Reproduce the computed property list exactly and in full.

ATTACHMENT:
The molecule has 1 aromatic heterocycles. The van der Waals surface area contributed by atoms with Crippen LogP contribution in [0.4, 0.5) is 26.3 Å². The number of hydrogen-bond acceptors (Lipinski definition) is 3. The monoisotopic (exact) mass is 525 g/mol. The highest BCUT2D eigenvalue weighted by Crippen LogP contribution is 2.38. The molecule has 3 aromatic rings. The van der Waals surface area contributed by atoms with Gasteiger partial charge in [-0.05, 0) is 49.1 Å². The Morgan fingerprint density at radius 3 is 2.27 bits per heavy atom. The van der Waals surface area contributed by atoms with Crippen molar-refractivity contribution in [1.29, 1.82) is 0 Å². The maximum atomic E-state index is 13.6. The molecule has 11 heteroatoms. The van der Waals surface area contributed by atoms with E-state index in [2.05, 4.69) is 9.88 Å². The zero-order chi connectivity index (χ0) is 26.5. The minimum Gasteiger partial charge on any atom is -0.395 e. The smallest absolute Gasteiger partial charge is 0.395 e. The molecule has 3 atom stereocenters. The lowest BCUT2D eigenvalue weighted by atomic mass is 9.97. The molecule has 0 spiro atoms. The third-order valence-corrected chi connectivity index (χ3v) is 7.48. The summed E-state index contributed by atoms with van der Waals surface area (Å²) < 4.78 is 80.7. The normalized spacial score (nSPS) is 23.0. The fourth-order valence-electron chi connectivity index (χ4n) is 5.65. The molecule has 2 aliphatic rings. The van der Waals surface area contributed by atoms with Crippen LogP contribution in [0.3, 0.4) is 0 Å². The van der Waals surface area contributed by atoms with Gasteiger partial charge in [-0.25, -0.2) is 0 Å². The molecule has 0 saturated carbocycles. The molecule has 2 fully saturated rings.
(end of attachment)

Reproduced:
The molecule has 1 aromatic heterocycles. The van der Waals surface area contributed by atoms with Crippen LogP contribution in [0.4, 0.5) is 26.3 Å². The number of hydrogen-bond acceptors (Lipinski definition) is 3. The monoisotopic (exact) mass is 525 g/mol. The highest BCUT2D eigenvalue weighted by Crippen LogP contribution is 2.38. The molecule has 3 aromatic rings. The van der Waals surface area contributed by atoms with Gasteiger partial charge in [-0.05, 0) is 49.1 Å². The Morgan fingerprint density at radius 3 is 2.27 bits per heavy atom. The van der Waals surface area contributed by atoms with Crippen molar-refractivity contribution in [1.29, 1.82) is 0 Å². The maximum atomic E-state index is 13.6. The molecule has 11 heteroatoms. The van der Waals surface area contributed by atoms with E-state index in [2.05, 4.69) is 9.88 Å². The zero-order chi connectivity index (χ0) is 26.5. The minimum Gasteiger partial charge on any atom is -0.395 e. The smallest absolute Gasteiger partial charge is 0.395 e. The molecule has 3 atom stereocenters. The lowest BCUT2D eigenvalue weighted by atomic mass is 9.97. The molecule has 0 spiro atoms. The third-order valence-corrected chi connectivity index (χ3v) is 7.48. The summed E-state index contributed by atoms with van der Waals surface area (Å²) < 4.78 is 80.7. The normalized spacial score (nSPS) is 23.0. The fourth-order valence-electron chi connectivity index (χ4n) is 5.65. The molecule has 2 aliphatic rings. The van der Waals surface area contributed by atoms with Crippen LogP contribution in [0.3, 0.4) is 0 Å². The van der Waals surface area contributed by atoms with Gasteiger partial charge in [-0.25, -0.2) is 0 Å². The molecule has 0 saturated carbocycles. The molecule has 2 fully saturated rings.